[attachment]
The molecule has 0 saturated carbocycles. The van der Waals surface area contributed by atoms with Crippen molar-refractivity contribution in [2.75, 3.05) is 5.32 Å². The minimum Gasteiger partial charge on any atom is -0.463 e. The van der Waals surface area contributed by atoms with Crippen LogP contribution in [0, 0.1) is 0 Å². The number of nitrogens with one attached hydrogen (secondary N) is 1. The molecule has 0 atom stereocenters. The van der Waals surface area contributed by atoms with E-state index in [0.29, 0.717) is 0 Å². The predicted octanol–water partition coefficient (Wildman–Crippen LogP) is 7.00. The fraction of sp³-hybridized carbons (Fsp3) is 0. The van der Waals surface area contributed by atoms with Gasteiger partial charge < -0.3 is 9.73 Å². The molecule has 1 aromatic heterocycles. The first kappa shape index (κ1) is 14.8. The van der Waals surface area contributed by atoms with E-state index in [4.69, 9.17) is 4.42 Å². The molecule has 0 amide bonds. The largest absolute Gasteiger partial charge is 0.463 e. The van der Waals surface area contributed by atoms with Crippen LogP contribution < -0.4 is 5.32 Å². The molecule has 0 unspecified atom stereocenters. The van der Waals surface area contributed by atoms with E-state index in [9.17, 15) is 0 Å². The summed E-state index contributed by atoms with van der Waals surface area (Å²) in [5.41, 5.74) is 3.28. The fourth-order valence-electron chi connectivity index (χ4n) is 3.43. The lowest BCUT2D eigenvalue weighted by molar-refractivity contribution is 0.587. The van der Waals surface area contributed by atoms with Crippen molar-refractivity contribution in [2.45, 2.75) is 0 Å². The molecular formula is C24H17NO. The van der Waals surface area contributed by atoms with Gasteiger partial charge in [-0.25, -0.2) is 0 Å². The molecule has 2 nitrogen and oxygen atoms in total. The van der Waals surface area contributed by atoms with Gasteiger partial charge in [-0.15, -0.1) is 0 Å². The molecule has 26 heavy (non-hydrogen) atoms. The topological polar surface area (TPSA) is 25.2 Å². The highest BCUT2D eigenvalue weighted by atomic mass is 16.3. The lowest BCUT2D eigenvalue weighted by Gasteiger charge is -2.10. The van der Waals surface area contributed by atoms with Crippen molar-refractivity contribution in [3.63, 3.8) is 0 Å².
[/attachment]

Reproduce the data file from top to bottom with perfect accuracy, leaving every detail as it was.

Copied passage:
The molecule has 0 saturated carbocycles. The van der Waals surface area contributed by atoms with Crippen molar-refractivity contribution in [2.75, 3.05) is 5.32 Å². The minimum Gasteiger partial charge on any atom is -0.463 e. The van der Waals surface area contributed by atoms with Crippen LogP contribution in [0, 0.1) is 0 Å². The number of nitrogens with one attached hydrogen (secondary N) is 1. The molecule has 0 atom stereocenters. The van der Waals surface area contributed by atoms with E-state index in [0.29, 0.717) is 0 Å². The predicted octanol–water partition coefficient (Wildman–Crippen LogP) is 7.00. The fraction of sp³-hybridized carbons (Fsp3) is 0. The van der Waals surface area contributed by atoms with Gasteiger partial charge < -0.3 is 9.73 Å². The molecule has 1 aromatic heterocycles. The first kappa shape index (κ1) is 14.8. The van der Waals surface area contributed by atoms with E-state index in [4.69, 9.17) is 4.42 Å². The molecule has 0 amide bonds. The largest absolute Gasteiger partial charge is 0.463 e. The van der Waals surface area contributed by atoms with Crippen LogP contribution < -0.4 is 5.32 Å². The molecule has 0 unspecified atom stereocenters. The van der Waals surface area contributed by atoms with E-state index in [9.17, 15) is 0 Å². The summed E-state index contributed by atoms with van der Waals surface area (Å²) in [5.41, 5.74) is 3.28. The fourth-order valence-electron chi connectivity index (χ4n) is 3.43. The lowest BCUT2D eigenvalue weighted by molar-refractivity contribution is 0.587. The van der Waals surface area contributed by atoms with Crippen molar-refractivity contribution in [2.45, 2.75) is 0 Å². The molecular formula is C24H17NO. The van der Waals surface area contributed by atoms with Gasteiger partial charge in [-0.25, -0.2) is 0 Å². The molecule has 2 nitrogen and oxygen atoms in total. The van der Waals surface area contributed by atoms with Gasteiger partial charge in [-0.15, -0.1) is 0 Å². The molecule has 26 heavy (non-hydrogen) atoms. The topological polar surface area (TPSA) is 25.2 Å². The highest BCUT2D eigenvalue weighted by atomic mass is 16.3. The lowest BCUT2D eigenvalue weighted by Gasteiger charge is -2.10. The van der Waals surface area contributed by atoms with Crippen molar-refractivity contribution in [3.63, 3.8) is 0 Å².